`They were learning to draw,' the Dormouse went on, yawning and rubbing its eyes, for it was getting very sleepy....The Dormouse had closed its eyes by this time, and was going off into a doze; but, on being pinched by the Hatter, it woke up again with a little shriek, and went on...." (Lewis Carroll, 1865).
A dormouse hibernates. This may be a blended compound word. OED Online suggests dormouse flows from French dormir, 'to sleep'  and the Middle English word for 'mouse' but the origins are obscure (see comments). Children are unlikely to readily assume that dormouse contains dorm, because it looks like dor + mouse and sounds like door + mouse.  But most students have more knowledge than they realize. The teacher's job is to draw such knowledge to the surface, from dormancy into metacognition. 



And we can always count on Rowling for wordplay with Greek and Latin. I especially liked the Hogwarts coat of arms (Wikipedia/Creative Commons/Jakovche). The school motto states Draco Dormiens Nunquam Titillandus: Never tickle a sleeping dragon. A joyous discovery!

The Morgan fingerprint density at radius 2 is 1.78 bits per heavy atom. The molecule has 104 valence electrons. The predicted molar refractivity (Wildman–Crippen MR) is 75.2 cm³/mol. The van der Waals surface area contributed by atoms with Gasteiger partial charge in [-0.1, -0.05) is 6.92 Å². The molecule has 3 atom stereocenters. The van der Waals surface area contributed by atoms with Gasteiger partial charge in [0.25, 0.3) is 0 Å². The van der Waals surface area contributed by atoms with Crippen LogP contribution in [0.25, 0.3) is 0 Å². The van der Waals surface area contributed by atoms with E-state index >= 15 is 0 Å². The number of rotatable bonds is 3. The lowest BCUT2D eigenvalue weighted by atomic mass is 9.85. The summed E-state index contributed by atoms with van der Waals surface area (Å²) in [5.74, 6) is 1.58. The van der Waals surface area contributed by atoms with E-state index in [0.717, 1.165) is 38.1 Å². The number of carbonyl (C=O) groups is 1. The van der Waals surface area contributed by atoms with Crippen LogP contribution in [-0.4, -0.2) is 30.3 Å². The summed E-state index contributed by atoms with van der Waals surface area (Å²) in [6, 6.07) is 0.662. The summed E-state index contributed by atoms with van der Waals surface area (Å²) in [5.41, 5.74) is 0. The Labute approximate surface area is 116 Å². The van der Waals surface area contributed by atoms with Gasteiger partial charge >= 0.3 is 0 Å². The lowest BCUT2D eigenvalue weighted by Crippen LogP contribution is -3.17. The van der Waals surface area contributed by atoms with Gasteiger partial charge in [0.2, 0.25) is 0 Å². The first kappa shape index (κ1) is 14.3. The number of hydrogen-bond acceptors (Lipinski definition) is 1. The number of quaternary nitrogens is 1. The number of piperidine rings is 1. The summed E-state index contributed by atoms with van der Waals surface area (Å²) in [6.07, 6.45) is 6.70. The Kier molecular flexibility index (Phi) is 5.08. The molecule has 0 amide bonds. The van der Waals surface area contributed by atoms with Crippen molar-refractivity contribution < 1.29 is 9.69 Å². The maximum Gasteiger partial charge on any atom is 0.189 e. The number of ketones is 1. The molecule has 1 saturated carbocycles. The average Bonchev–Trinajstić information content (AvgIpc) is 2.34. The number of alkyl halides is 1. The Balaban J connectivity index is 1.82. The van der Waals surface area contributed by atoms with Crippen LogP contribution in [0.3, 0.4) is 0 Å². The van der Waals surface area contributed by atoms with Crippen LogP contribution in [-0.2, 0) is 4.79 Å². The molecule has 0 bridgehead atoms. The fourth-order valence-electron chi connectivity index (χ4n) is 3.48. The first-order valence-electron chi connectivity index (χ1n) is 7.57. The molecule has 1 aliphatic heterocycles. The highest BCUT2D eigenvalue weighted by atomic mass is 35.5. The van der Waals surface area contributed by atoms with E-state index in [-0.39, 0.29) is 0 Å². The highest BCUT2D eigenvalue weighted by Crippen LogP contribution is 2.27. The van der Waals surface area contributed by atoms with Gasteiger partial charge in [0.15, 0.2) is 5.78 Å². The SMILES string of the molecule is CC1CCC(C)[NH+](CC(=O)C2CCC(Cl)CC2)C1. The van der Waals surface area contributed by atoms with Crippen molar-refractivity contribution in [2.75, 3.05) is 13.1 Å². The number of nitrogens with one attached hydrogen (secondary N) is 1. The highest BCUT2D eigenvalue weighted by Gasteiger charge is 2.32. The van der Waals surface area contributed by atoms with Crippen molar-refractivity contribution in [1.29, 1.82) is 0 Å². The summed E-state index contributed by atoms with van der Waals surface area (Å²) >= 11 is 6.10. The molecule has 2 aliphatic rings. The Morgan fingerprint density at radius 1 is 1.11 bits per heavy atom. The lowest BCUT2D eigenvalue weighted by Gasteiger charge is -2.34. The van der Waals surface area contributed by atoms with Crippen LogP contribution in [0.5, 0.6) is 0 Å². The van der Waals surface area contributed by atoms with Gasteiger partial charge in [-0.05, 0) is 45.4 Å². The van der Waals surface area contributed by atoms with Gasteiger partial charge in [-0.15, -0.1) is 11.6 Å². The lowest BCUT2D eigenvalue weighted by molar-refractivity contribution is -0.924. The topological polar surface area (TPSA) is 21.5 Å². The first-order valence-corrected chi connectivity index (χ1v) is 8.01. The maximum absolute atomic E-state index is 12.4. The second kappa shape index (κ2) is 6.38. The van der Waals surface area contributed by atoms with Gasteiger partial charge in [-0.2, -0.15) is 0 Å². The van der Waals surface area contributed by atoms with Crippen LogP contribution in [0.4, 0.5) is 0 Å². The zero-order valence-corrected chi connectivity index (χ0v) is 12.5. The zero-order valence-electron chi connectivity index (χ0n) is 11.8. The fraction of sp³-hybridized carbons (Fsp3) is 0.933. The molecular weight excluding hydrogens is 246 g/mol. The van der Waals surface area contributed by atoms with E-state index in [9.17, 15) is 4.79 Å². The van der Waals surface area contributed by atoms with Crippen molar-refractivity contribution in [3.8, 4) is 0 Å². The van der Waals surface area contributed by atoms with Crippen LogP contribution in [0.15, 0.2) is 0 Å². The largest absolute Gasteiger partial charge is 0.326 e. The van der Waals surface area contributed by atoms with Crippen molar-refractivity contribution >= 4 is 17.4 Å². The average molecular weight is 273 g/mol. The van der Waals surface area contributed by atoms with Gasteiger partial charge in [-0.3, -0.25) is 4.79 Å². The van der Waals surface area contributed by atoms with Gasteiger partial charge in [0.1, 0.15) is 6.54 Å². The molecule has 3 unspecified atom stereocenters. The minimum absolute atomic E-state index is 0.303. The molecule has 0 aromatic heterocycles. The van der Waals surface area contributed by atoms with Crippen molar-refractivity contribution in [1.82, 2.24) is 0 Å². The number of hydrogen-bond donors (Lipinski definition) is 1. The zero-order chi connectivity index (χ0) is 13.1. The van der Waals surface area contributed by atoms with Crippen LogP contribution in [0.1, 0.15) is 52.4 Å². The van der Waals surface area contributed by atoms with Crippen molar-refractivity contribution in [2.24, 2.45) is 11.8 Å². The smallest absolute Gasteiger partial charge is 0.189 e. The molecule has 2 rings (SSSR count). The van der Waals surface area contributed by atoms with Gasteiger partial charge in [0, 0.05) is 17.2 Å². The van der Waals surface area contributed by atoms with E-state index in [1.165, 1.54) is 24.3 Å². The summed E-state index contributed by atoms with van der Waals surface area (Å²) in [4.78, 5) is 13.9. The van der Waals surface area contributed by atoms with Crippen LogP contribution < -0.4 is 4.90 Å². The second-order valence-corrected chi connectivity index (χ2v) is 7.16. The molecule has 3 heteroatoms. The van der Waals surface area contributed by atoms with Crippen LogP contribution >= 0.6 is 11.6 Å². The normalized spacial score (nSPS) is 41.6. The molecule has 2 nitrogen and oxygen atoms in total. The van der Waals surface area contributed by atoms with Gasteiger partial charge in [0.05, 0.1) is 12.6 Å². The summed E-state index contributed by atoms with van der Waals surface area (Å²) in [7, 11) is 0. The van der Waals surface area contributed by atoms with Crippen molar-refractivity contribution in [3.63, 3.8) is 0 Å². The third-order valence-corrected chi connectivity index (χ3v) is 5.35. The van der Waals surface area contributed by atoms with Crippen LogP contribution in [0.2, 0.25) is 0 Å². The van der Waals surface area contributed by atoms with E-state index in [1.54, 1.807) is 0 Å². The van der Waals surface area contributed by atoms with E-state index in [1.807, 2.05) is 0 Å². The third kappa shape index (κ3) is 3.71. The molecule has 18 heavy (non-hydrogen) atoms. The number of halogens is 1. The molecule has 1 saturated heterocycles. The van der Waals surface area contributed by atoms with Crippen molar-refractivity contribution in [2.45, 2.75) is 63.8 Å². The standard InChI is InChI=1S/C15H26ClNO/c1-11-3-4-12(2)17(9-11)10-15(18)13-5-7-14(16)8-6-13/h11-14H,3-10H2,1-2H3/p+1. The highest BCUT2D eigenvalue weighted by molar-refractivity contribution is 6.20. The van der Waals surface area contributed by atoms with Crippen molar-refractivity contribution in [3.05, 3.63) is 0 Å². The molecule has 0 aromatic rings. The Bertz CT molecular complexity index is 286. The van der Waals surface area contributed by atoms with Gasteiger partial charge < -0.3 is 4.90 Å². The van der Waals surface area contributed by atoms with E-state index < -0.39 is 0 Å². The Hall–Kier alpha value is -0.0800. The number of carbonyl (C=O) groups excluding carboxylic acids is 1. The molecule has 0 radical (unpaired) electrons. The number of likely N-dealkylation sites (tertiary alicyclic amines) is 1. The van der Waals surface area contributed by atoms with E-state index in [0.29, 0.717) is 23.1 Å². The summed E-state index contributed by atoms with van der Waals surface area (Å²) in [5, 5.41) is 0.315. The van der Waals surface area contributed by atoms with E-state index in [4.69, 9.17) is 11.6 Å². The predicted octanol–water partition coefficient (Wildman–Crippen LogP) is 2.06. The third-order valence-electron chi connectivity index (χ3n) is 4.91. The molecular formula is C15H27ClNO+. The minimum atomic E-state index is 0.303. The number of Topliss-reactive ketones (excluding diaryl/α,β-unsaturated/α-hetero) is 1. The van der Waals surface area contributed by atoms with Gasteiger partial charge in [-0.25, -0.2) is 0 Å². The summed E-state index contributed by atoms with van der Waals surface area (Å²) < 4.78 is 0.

PS. The Vernal Equinox is Saturday, March 20, heralding the first day of spring. During an equinox the night is nearly as long as the day, almost 12 hours each. The meaning is in the morphemes. The Latin root equi refers to 'same or equal' as in equality, equity, equate, equator, etc. The root nox means 'night.'

To study words like equinox we need context but context comes in many forms. Pictures provide a platform for discussion and are especially helpful for English Language Learners. I saw a creative portrayal of an equinox in student-created calendar art, published by Buffalo Public Schools. How would you depict the concept?

That's all, folks. My thanks to Jessica Fresco for capturing her spring blooms on film and sharing them with us.

11 comments:

  1. Susan, Thanks for the great blog today! And, vernal means "Spring," stemming from Latin vernalis < vernus < ver, spring.

    Living on the shore of Lake Superior in northern Wisconsin, I'm ready for Spring!

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  2. Susan, You do such a wonderful job awakening our interest and reminding us to be curious!
    Thank you for this great discussion -

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  3. Thank you, Deb. I'm happy to talk about this topic. Thnx for lending an ear!
    Curiosity is akin to interest...motivational.

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  4. Hi, Marcia. I think you get enough snow for dog sledding! No wonder you have your eyes on spring. Thanks for the vernal connection. Also verdant?